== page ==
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Maria’s Favorite Linzertorte

Each year, at my day job, we throw a department Thanksgiving party with all the fixings. It’s basically a huge pot luck, where the company provides the ham and the turkey. As usual, I decided to provide one of the desserts. Usually, I bring in one of my standard cookie recipes, but this year I decided to rummage through my stack of recipes that I had cut out and taped into a binder to find something new.

I knew that others were going to bring in the standard pumpkin pie, cheesecake or apple pie. I had been watching one of the numerous baking contests and realized I hadn’t made a tart since I was in high school (with my mother’s help). I knew that I had a recipe for a Linzertorte and decided that I would try my hand at that. I’m not sure which magazine I cut this one out off, but after searching for it online, I believe it is originally from the “Trapp Family Lodge, Stowe VT.” I read through the recipe and realized that it seemed fairly simple. The only problem I foresaw was the lattice work on the top of the tart.

I have never been very good at rolling out pastry. I always have problems with the dough sticking to the rolling pin or the surface on which I’m working. Adding too much flour to your dough can either make the dough too tough or crumbly. I saw a great hack on “The Great British Baking Show,” where one of the contestants used a sheet of parchment paper on top of their dough. I discovered that either parchment paper or plastic wrap would work as well. Recently, I also saw someone on “Christmas Cookie Challenge” using a Silpat (Silicone Baking Mat) instead.

Unfortunately, it was very hot in my apartment the day I was baking, so I was having problems with the lattice working breaking, because the butter was melting and sticking to everything. I decided that rather than having to roll out pastry 8 inches long, that I would just use a small snowflake cookie cutter to cut out the dough for the top decorative crust instead. Granted, it made the tart more Christmas-y than Thanksgiving-y, but I thought it worked well. I had left over dough after decorating the tart, so I just rolled them out and baked them as cookies, since the dough is very similar to that of the Linzer Cookie.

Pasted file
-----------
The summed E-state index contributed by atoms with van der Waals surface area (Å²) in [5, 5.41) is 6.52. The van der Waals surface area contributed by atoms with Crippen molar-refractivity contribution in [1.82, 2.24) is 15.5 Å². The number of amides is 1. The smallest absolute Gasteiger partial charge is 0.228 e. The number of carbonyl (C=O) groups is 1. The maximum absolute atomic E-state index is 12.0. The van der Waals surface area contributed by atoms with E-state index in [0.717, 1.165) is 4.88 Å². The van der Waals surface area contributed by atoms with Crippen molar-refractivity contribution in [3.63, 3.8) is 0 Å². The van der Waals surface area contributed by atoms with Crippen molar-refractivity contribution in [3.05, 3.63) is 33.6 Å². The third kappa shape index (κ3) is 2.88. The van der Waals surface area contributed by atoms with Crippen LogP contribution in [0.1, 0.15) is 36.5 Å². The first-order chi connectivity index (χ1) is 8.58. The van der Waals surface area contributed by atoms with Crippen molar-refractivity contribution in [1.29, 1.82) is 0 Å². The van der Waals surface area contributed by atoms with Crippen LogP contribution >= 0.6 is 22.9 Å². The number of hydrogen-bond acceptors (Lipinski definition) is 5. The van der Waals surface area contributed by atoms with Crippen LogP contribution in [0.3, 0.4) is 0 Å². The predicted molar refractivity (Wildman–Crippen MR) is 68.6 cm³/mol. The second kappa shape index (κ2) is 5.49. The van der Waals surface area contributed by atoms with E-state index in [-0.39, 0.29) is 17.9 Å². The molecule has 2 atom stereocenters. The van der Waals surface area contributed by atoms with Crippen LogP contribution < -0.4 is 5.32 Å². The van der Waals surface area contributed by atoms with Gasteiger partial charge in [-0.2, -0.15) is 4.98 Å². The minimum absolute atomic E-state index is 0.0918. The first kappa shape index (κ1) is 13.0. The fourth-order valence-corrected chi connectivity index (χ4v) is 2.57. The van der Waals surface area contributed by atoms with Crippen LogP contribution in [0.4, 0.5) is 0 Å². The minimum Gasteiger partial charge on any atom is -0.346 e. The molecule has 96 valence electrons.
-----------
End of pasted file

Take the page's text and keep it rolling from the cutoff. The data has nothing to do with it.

You will need two 8 inch tart pans with a removable bottom. The recipe doesn’t specify how long to bake the tart, but I baked it for approximately 30 – 35 minutes. Other recipes indicate the tart should be baked at 350 degrees for 40 – 45 minutes.

Maria's Favorite Linzertorte

  • Servings: 8-10
  • Print

Credit: Trapp Family Lodge, Stowe VT


  • 1 1/2 cups butter
  • 1 egg
  • 3 rounded cups unbleached all purpose flour
  • 1/2 teaspoon nutmeg
  • 1/2 teaspoon cinnamon
  • 1/4 teaspoon ground cloves
  • 1 1/2 cups granulated sugar
  • 1 1/2 cups walnuts, ground
  • 1/2 cup currant jam
  • 1/2 cup raspberry jam
  • 1/4 cup sliced almonds
  • Confectioner’s Sugar


  1. Preheat oven to 375 degrees. Flour and grease two 8 inch tart pans.
  2. In a large mixing bowl, cream the butter and sugar together until light and fluffy.
  3. Add egg, walnuts, flour and spices. Mix into a dough and then roll into a ball. Divide the dough into quarters. (I suggest that if your kitchen is warm, that you set the unused dough in the refrigerator until needed.)
  4. Press a quarter of the dough into the bottom of each tart pan. Cut one of the remaining quarters of dough in half and press each half the way up the sides of the tart pan. Cut the remaining dough into 12 pieces and set aside.
  5. Mix the currant jelly and raspberry jam together. Spread half the mixture on top of the walnut crusts. Roll out the remaining dough into round strips and crisscross on top of the jam mixture – three pieces each way. Press the side crust down to connect with the strips. Sprinkle the top of your torte with almonds and bake until golden brown and the jam mixture bubbles.
  6. Cool, rmove from pans, then sprinkle with confectioner’s sugar. Linzertorte is best served at room temperature. If you wish to prepare well in advance of serving, this torte freezes very well.
  7. Serves 8 – 10 people.


  1. Rather than using walnuts, you can use almonds, pecans or hazelnuts.
  2. Cut out the top lattice with cookie cutters, rather than rolling out a lattice.
  3. If you can’t find currant jam, grape jelly is a good substitute; however, you can use any combination of jelly/jam filling that appeals to you. Almost any berry combination will work, but I think that orange marmalade and apricot would be a good combination of sweet and tart.

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